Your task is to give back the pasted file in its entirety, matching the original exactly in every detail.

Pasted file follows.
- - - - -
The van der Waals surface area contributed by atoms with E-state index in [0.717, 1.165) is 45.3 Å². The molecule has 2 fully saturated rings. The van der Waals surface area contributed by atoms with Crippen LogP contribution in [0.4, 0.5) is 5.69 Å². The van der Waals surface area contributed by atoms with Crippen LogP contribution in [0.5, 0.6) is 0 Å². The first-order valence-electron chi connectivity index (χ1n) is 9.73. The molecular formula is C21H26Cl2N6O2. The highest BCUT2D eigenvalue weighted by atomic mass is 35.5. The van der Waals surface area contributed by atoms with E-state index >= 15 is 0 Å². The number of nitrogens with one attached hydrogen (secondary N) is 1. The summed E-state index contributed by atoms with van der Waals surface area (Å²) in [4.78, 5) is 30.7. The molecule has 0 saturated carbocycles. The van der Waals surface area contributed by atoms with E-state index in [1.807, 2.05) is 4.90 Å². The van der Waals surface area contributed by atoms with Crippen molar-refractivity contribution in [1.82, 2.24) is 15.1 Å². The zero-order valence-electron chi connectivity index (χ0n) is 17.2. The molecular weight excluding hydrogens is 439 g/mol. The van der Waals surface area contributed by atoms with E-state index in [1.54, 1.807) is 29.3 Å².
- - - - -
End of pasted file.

The van der Waals surface area contributed by atoms with E-state index in [0.717, 1.165) is 45.3 Å². The molecule has 2 fully saturated rings. The van der Waals surface area contributed by atoms with Crippen LogP contribution in [0.4, 0.5) is 5.69 Å². The van der Waals surface area contributed by atoms with Crippen LogP contribution in [0.5, 0.6) is 0 Å². The first-order valence-electron chi connectivity index (χ1n) is 9.73. The molecular formula is C21H26Cl2N6O2. The highest BCUT2D eigenvalue weighted by atomic mass is 35.5. The van der Waals surface area contributed by atoms with E-state index >= 15 is 0 Å². The number of nitrogens with one attached hydrogen (secondary N) is 1. The summed E-state index contributed by atoms with van der Waals surface area (Å²) in [4.78, 5) is 30.7. The molecule has 0 saturated carbocycles. The van der Waals surface area contributed by atoms with E-state index in [1.807, 2.05) is 4.90 Å². The van der Waals surface area contributed by atoms with Crippen molar-refractivity contribution in [1.82, 2.24) is 15.1 Å². The zero-order valence-electron chi connectivity index (χ0n) is 17.2. The molecular weight excluding hydrogens is 439 g/mol. The van der Waals surface area contributed by atoms with E-state index in [1.54, 1.807) is 29.3 Å².